In June of 2000, THM’s Board of Directors, which included Brekke, addressed the issue of THM’s debt, which presented a problem because the debt would need to be cleared up before businesses would agree to purchase THM. The board agreed that if any funds became available, they would be applied first to debts owing to the shareholders, then to accrued salaries, then to outstanding Osmed liabilities, and finally to shareholders based on their ownership stake.
Within weeks after the June 14 meeting, a licensing dispute was resolved, and THM received $950,000.00 in settlement funds. Those funds were distributed in the agreed-upon manner. As a result, Maas received $343,105.59 and Brekke received $188,872.98 (listed on his paycheck stub as “special”), plus his regular periodic salary of $5,769.24 (listed on his paycheck stub as “salary”). From these amounts, payroll taxes were withheld, and, against Brekke’s wishes, so was the $60,000 principal of THM’s personal loan to Brekke. As a result, the total amount of the settlement money received by Brekke was $59,700.71.
On August 31, 2000, THM sold its assets to Kensey Nash Corporation for more than $11 million dollars, after which Brekke’s employment with THM was terminated. Brekke then received a check for $7,299 as a shareholder distribution. No employment taxes were withheld from this amount.
Three months later, Brekke filed suit in district court alleging violations of Minnesota wage and hour laws under Minn. Stat. §§ 181.79, .101 (2000). THM filed an answer and a motion to compel arbitration and dismiss. The district court denied that motion, and this appeal followed.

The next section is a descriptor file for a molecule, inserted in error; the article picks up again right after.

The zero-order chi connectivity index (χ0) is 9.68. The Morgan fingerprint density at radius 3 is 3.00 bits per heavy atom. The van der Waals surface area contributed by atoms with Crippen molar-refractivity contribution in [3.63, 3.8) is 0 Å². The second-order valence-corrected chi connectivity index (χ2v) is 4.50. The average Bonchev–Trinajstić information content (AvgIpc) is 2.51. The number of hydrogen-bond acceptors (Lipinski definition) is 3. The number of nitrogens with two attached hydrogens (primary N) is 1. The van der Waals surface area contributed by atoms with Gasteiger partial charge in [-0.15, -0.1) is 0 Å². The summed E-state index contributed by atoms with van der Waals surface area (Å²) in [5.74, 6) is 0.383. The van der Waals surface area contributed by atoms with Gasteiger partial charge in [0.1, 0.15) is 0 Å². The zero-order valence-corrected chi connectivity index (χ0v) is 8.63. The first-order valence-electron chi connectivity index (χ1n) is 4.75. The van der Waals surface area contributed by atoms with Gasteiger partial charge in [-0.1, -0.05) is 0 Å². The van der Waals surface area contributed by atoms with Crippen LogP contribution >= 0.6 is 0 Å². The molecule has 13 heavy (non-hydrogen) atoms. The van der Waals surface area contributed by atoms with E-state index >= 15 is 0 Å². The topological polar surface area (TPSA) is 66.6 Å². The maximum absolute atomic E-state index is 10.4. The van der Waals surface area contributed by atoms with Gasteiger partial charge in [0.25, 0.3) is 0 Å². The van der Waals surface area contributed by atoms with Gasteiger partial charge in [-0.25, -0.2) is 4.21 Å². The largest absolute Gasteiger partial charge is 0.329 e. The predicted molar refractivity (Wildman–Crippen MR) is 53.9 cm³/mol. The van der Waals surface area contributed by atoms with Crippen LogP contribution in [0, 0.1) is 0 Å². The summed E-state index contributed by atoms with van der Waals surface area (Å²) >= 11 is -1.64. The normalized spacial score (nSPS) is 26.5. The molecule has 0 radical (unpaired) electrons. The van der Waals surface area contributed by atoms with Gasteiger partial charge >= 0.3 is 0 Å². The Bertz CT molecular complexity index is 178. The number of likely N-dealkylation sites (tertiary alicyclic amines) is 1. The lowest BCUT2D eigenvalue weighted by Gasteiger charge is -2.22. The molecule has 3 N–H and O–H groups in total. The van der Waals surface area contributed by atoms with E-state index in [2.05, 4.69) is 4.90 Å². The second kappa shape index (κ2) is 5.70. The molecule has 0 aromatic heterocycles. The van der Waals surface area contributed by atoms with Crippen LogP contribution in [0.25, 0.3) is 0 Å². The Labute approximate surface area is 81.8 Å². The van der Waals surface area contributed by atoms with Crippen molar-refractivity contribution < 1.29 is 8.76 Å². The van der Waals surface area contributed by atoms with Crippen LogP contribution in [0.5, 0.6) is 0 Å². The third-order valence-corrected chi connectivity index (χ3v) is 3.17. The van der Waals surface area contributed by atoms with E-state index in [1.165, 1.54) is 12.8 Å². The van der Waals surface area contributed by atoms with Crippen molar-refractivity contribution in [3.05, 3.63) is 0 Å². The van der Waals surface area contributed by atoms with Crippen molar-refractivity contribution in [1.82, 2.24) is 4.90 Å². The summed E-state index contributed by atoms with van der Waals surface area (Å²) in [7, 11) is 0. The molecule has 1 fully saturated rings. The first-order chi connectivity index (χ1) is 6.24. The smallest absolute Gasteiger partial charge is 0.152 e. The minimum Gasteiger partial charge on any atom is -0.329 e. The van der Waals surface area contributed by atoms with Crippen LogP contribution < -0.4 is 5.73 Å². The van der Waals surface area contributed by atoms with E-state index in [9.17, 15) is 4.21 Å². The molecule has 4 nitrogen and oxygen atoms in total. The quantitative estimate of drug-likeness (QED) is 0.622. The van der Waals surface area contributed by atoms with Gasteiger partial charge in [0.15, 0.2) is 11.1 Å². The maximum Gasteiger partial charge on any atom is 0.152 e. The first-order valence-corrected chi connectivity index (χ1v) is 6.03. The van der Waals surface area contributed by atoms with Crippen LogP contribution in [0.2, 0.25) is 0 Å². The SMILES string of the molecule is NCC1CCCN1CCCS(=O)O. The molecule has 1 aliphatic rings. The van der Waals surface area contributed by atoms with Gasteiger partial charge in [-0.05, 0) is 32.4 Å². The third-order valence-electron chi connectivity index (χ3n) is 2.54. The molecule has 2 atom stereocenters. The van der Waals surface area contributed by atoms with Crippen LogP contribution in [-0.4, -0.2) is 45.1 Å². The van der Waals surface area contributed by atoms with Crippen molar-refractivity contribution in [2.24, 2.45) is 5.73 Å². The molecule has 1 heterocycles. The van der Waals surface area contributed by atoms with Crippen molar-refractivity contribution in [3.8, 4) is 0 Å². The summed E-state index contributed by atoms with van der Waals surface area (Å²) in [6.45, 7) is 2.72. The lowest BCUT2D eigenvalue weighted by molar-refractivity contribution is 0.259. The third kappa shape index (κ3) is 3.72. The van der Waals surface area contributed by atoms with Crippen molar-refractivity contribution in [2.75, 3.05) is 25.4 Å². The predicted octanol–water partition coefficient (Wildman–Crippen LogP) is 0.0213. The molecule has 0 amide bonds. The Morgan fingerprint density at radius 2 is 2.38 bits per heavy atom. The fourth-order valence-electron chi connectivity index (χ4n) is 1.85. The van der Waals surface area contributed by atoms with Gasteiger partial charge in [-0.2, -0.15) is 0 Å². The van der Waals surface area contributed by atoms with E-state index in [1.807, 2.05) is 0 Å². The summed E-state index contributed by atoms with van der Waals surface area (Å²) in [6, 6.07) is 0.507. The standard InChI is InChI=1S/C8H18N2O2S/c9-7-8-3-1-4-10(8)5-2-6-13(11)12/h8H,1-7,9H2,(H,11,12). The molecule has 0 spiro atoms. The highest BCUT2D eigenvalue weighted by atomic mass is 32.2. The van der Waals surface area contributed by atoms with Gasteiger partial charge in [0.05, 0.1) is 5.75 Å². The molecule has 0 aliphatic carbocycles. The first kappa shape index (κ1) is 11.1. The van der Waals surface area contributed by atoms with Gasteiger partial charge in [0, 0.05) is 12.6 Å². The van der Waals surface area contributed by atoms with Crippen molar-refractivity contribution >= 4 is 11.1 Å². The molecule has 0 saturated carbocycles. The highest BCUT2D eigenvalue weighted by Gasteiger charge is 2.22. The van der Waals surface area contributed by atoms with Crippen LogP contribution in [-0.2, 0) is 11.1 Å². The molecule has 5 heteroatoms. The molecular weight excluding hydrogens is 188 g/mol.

THM argues on appeal that the district court erred by concluding that the parties’ dispute was not subject to the arbitration clause contained in the parties’ owner’s agreement. This court reviews the district court’s denial of a motion to compel arbitration de novo. Johnson v. Piper Jaffray, Inc., 515 N.W.2d 752, 753 (Minn. App. 1994).
When considering a motion to compel arbitration, the court’s inquiry is limited to determining (1) whether a valid arbitration agreement exists, and (2) whether the dispute falls within the scope of the arbitration agreement. Amdahl v. Green Giant Co., 497 N.W.2d 319, 322 (Minn. App. 1993). There is no question that the owner’s agreement signed by Brekke contained an arbitration clause and that the employment agreement did not. The only question here is which agreement governs this dispute.
The issue of arbitrability is determined by ascertaining the intention of the parties through examination of the language found in the arbitration agreement. Id. THM first characterized the funds from which the $60,000 was deducted as a “distribution.” Therefore, it argues, the deduction concerns “the business and affairs of the company,” and the dispute over its propriety is subject to the arbitration clause. Brekke counters that, because the source of the deduction was accrued wages, the deduction was governed by the employment agreement, which contains no arbitration clause.